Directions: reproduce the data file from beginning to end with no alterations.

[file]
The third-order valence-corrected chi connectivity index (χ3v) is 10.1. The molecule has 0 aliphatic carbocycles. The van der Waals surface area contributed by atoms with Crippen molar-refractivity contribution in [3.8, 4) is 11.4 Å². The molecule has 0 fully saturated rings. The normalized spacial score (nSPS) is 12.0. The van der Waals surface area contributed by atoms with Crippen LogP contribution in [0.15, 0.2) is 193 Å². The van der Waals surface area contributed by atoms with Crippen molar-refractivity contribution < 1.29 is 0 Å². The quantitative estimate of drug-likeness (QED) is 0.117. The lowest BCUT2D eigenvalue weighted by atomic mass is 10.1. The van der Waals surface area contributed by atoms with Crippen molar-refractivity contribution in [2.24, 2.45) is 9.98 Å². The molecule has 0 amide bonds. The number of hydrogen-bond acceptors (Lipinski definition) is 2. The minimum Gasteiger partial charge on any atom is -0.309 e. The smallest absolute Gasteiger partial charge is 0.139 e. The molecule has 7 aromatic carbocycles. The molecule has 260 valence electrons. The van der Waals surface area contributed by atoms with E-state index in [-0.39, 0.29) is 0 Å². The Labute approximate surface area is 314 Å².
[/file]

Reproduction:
The third-order valence-corrected chi connectivity index (χ3v) is 10.1. The molecule has 0 aliphatic carbocycles. The van der Waals surface area contributed by atoms with Crippen molar-refractivity contribution in [3.8, 4) is 11.4 Å². The molecule has 0 fully saturated rings. The normalized spacial score (nSPS) is 12.0. The van der Waals surface area contributed by atoms with Crippen LogP contribution in [0.15, 0.2) is 193 Å². The van der Waals surface area contributed by atoms with Crippen molar-refractivity contribution < 1.29 is 0 Å². The quantitative estimate of drug-likeness (QED) is 0.117. The lowest BCUT2D eigenvalue weighted by atomic mass is 10.1. The van der Waals surface area contributed by atoms with Crippen molar-refractivity contribution in [2.24, 2.45) is 9.98 Å². The molecule has 0 amide bonds. The number of hydrogen-bond acceptors (Lipinski definition) is 2. The minimum Gasteiger partial charge on any atom is -0.309 e. The smallest absolute Gasteiger partial charge is 0.139 e. The molecule has 7 aromatic carbocycles. The molecule has 260 valence electrons. The van der Waals surface area contributed by atoms with E-state index in [-0.39, 0.29) is 0 Å². The Labute approximate surface area is 314 Å².